I like to think I’m bi-lingual. If you’re reading this, one language is obvious, and the other is not. The one that’s not is HTML.
Like most people in 1990, I was using Unix commands to dig around on wide open gopher servers of the few universities that were online. I would “finger” active users and saw profiles that used ASCII text to create an image.
ASCII graphics weren’t new, but for a while it was as close as computers could get to delivering an image. At 1200 bps, ASCII was all you were going to get. What was new to me was live interaction with remote users through a computer hooked up to the telephone line.
If we could interact live behind ones and zeros online, it was a matter of time before it was something more real like audio and video. When it comes down to it, pretty much everything is data. That epiphany might sound like a no-brainer now, but to this day this idea leaves wide open many possibilities of how we can share things or experiences in the near future. The only things limiting our vision of the future back then was the size and power of computers.
This new space resonated with a part of me that yearned to share, explore, connect, document, learn, and grow. I felt a real calling. Here was another way to have an impact, a chance to connect with others, and most importantly a way to share my own story in a space where fear and judgement was less of a match for the power of truth and reason in a new public space.
I went to college and then totally failed at computer science. I changed my major and then took time off school hitchhiking 1,500 miles across Canada and Alaska. I needed to figure some things out.
It turned out, some computer science professors didn’t share my vision of what was coming and thought it was important I learn Pascal which I’m guessing is the Latin of computer programming these days. “Computers do machine things. It’s not some party phone line of yapping teenagers figuring themselves out,” said 1992.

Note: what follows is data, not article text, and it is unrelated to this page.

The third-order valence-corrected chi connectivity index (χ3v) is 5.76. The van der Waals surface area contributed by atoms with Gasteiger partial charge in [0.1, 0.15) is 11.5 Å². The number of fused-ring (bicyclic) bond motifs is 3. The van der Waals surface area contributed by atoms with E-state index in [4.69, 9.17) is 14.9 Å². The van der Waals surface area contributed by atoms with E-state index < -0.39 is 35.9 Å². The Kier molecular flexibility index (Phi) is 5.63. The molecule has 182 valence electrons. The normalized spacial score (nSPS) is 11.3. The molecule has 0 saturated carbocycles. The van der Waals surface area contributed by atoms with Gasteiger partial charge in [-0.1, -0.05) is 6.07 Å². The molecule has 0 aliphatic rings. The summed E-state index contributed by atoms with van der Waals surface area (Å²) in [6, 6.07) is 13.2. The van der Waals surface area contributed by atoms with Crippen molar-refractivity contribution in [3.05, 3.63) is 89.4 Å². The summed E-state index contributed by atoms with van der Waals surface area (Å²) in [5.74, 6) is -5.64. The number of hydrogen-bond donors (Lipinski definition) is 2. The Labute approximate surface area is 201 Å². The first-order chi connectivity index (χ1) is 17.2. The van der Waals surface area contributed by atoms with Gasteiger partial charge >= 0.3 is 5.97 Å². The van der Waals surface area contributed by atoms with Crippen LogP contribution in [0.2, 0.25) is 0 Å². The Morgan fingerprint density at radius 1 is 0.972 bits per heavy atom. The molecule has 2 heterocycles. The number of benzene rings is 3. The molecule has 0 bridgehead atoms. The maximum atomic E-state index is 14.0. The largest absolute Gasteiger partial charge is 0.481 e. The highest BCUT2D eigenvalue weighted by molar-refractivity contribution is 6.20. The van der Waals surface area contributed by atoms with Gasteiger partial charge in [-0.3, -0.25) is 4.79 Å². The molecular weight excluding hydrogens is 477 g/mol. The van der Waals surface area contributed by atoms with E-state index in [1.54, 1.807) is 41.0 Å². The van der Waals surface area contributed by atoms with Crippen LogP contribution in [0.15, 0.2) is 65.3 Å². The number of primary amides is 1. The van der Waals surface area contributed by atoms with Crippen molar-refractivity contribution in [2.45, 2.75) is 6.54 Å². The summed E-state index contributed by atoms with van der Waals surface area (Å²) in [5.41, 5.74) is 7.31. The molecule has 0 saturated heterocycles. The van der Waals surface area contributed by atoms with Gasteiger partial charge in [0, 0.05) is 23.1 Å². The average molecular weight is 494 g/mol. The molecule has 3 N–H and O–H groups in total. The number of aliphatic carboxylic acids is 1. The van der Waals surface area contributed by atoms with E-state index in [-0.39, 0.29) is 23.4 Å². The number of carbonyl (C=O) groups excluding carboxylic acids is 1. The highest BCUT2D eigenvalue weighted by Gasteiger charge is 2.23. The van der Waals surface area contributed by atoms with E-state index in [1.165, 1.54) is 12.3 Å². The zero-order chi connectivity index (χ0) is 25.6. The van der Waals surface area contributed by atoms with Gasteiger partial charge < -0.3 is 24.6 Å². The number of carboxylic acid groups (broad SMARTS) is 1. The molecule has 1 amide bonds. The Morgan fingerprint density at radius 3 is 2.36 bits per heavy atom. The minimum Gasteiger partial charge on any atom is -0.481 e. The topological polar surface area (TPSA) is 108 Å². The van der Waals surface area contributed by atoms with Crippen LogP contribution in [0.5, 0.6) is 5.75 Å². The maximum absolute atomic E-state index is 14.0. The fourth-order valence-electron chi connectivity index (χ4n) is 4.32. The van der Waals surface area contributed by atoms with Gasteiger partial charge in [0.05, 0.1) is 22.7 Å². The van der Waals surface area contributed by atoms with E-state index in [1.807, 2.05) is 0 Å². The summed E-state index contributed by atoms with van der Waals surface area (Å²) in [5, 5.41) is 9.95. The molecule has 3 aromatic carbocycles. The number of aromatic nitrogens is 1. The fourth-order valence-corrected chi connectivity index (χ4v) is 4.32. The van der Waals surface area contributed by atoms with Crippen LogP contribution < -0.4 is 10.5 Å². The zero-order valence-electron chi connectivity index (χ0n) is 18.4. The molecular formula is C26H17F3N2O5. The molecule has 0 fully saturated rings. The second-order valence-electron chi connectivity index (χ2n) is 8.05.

I had met what would become a common road block over the next 20 years, but I eventually returned to school more determined to change the world. That’s when Netscape happened. I quickly taught myself HTML, stuck a message in a bottle and got invited to work changing the world in Washington, D.C.
When I started my blog 14 years ago today, there were only 9.5 million websites in existence. We were quite literally at the beginning of a new world. There are almost 2 billion today. Sites like Facebook now capitalize on that very early yearning I experienced. The empowerment the web has given many people like myself has changed the politics of our country. Most of my life opportunities have flowed through the language of HTML, including meeting my husband.
The past 14 years have taught me that self knowledge plus new technologies equals revolution. Maybe one day we’ll learn the language of reality and write trees, air and mountains, remotely molecularize elements, program germination, or reimage the output of a dreaming brain. But without a strong sense of self, revolution can go very wrong in that world to come. One lesson I’ve learned is there is another language one should master in preparation for any revolution. It’s the language of being the fullest, most actualized human you can be. You’ll never know what is really possible without that.